In a ceremony filled with the soaring voices of choirs and prayers of unity and love, Pope John Paul II was honored on Friday in an emotional funeral service witnessed by presidents, kings and millions of mourners.
The pope's unadorned cypress coffin — bearing a single cross with the letter "M" signifying the Virgin Mary — was carried from St. Peter's Basilica by 12 pallbearers, who placed it on a carpet in front of the altar. In one of the most iconic images from the ornate ceremony, a large red bible was placed on top of the coffin and its pages began to flutter in the wind.
More than 300,000 mourners jammed into St. Peter's Square to honor the pontiff, who died on Saturday after a long battle with Parkinson's disease (see "Pope John Paul II, Catholic Church Head For 27 Years, Dead At 84"). Several in attendance held Polish flags aloft in honor of the pope's birthplace, chanting "Santo!" and holding signs that read "Santo Subito," expressing their desire that the church make John Paul a saint. Many in the peaceful, overflowing crowd had spent the night in St. Peter's Square awaiting the funeral, while those who could not squeeze into the square watched on large television screens across Vatican City.
The two-and-a-half-hour funeral Mass opened with the Vatican's Sistine Choir singing the Gregorian chant "Grant Him Eternal Rest, O Lord" and featured prayers in six languages. Cardinal Joseph Ratzinger, dean of the College of Cardinals, gave the homily, in which he fought back tears while recalling one of the Pope's final public appearances. "That last Easter Sunday of his life, when the Holy Father, in extreme suffering, appeared once again at the window of the Apostolic Palace, and one last time gave ... a blessing," he said. "And I think we can be sure that our beloved pope is standing today at the window of his Father's house, and he sees us and he blesses us."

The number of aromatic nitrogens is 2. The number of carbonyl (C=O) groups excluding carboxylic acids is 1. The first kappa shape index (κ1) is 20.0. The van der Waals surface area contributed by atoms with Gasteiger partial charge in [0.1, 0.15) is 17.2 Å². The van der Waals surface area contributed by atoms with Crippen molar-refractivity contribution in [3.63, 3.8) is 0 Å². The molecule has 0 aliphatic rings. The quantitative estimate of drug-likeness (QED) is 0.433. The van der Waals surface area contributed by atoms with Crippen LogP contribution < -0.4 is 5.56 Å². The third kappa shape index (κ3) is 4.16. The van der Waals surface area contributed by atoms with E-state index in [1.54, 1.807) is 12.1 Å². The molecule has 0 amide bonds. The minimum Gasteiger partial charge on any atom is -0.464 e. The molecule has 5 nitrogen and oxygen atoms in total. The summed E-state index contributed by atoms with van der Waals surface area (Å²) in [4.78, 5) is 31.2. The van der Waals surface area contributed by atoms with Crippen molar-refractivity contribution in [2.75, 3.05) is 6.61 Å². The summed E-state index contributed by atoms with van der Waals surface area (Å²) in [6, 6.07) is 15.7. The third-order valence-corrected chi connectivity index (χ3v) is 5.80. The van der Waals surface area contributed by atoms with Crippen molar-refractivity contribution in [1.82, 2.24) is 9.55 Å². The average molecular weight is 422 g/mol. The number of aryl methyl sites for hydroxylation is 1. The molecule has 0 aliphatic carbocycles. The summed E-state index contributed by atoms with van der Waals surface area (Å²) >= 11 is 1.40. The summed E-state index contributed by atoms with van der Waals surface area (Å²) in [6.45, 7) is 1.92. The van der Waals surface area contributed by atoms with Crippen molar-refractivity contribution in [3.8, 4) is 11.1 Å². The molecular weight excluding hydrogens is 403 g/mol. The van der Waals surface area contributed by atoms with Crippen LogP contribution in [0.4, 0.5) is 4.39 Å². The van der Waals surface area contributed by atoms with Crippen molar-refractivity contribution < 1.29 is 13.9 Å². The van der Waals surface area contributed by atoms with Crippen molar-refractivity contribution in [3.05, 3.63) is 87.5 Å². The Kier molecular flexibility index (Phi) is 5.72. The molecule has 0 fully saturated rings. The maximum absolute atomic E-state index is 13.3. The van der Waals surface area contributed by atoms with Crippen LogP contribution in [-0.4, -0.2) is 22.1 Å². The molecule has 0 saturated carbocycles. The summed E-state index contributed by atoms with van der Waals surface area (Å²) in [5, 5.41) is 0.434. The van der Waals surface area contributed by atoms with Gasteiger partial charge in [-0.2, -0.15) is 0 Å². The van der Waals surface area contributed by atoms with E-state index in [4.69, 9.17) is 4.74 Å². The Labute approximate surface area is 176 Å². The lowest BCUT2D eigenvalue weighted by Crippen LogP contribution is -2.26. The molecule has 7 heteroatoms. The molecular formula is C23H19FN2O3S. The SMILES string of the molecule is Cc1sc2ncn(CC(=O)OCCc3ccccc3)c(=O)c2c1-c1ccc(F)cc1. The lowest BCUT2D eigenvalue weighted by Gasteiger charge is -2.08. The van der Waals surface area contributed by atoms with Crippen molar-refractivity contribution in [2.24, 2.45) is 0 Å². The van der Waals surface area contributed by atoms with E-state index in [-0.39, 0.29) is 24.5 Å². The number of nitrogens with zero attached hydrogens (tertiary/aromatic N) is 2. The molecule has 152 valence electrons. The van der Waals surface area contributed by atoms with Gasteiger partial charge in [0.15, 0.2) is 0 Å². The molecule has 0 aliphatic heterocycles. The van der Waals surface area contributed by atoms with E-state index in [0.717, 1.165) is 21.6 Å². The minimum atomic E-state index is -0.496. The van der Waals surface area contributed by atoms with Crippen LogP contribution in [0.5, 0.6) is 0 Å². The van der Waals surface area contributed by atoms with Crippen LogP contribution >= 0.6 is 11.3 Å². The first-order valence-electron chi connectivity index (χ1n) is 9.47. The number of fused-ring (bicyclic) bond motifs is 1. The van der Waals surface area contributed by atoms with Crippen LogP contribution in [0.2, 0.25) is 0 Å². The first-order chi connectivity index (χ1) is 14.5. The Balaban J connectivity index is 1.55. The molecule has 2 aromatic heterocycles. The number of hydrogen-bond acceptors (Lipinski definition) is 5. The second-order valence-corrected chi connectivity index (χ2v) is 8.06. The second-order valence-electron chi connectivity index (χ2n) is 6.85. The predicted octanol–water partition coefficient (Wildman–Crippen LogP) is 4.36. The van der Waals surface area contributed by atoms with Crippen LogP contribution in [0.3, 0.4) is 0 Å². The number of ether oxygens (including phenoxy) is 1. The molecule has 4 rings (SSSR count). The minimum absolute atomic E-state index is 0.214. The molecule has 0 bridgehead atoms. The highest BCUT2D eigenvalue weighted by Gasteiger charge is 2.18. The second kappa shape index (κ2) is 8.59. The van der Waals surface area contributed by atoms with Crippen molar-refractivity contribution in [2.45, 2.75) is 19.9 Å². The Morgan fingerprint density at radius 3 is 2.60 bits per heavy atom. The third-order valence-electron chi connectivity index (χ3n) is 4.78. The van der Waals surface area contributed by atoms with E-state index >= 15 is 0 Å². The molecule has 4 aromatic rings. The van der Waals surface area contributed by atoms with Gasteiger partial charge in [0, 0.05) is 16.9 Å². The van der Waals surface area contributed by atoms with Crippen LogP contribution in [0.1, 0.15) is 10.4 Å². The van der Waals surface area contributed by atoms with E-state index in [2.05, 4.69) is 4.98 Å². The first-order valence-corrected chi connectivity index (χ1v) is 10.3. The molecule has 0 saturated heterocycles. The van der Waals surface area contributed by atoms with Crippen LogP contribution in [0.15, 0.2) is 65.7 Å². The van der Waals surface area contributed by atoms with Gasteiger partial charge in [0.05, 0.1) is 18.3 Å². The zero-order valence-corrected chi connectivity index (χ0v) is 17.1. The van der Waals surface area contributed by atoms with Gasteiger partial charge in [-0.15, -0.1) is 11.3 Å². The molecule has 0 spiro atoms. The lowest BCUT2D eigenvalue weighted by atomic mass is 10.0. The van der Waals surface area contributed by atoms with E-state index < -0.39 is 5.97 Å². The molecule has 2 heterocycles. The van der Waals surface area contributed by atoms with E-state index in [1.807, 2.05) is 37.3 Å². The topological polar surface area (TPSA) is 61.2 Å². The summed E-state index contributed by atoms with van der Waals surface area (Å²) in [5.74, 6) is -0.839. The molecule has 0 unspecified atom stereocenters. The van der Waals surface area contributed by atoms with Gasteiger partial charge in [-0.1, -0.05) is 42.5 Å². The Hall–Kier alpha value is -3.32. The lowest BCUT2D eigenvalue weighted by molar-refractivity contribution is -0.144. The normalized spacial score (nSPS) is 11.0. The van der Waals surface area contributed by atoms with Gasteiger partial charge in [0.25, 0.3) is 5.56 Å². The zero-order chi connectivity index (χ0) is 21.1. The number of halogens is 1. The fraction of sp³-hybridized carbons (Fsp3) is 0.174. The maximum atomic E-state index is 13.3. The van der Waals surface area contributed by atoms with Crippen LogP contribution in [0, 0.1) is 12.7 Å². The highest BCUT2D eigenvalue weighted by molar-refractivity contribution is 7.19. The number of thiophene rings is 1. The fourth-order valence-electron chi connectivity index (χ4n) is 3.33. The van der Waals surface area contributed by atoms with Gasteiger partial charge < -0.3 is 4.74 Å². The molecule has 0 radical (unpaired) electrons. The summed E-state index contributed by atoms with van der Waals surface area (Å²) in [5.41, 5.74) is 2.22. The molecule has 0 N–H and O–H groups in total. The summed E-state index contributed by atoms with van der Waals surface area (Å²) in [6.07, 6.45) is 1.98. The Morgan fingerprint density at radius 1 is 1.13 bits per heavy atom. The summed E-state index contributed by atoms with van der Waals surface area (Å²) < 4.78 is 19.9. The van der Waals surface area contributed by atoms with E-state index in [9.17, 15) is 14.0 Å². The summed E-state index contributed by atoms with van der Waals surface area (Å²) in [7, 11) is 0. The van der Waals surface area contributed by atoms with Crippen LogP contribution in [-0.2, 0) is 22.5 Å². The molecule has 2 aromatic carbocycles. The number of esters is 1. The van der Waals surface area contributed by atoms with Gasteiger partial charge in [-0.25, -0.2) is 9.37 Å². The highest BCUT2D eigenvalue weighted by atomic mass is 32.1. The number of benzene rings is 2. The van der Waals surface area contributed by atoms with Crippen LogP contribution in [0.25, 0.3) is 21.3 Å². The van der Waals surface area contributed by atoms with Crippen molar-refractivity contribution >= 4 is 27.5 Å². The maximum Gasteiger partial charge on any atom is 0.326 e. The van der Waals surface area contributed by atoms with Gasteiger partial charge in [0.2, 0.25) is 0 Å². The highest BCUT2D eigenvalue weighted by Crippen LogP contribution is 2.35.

The homily was frequently interrupted by loud, sustained cheers.
The 77-year-old Ratzinger — a close advisor to the pope who is believed to be among the potential candidates to be the next pope — and his fellow cardinals were dressed in long red robes with white miters, while other clergy surrounded them dressed in ornate purple vestments.
Among the dignitaries at the front of the audience were President Bush and Laura Bush, former Presidents Bill Clinton and George H.W. Bush and French President Jacques Chirac. President Bush is the first sitting U.S. president to attend a papal funeral.
After the ceremony, the pope's body was carried under the basilica. In his will, the pontiff had requested that his body be buried in the "bare earth" and be interred in the floor of the grotto under the basilica, near the tombs of the other popes and the one believed to hold the remains of the first pope, the apostle Peter. A flat stone with only his name and the dates of his birth and death was laid on the tomb. Before the burial, the cypress coffin was placed in a zinc coffin, which was then placed inside a wooden casket.
Following the traditional nine days of mourning, the 117-member College of Cardinals will begin deliberating on April 18 to choose a new leader. Observers will then look for the telltale white puff of smoke and ringing bell that signify the group has chosen John Paul's successor.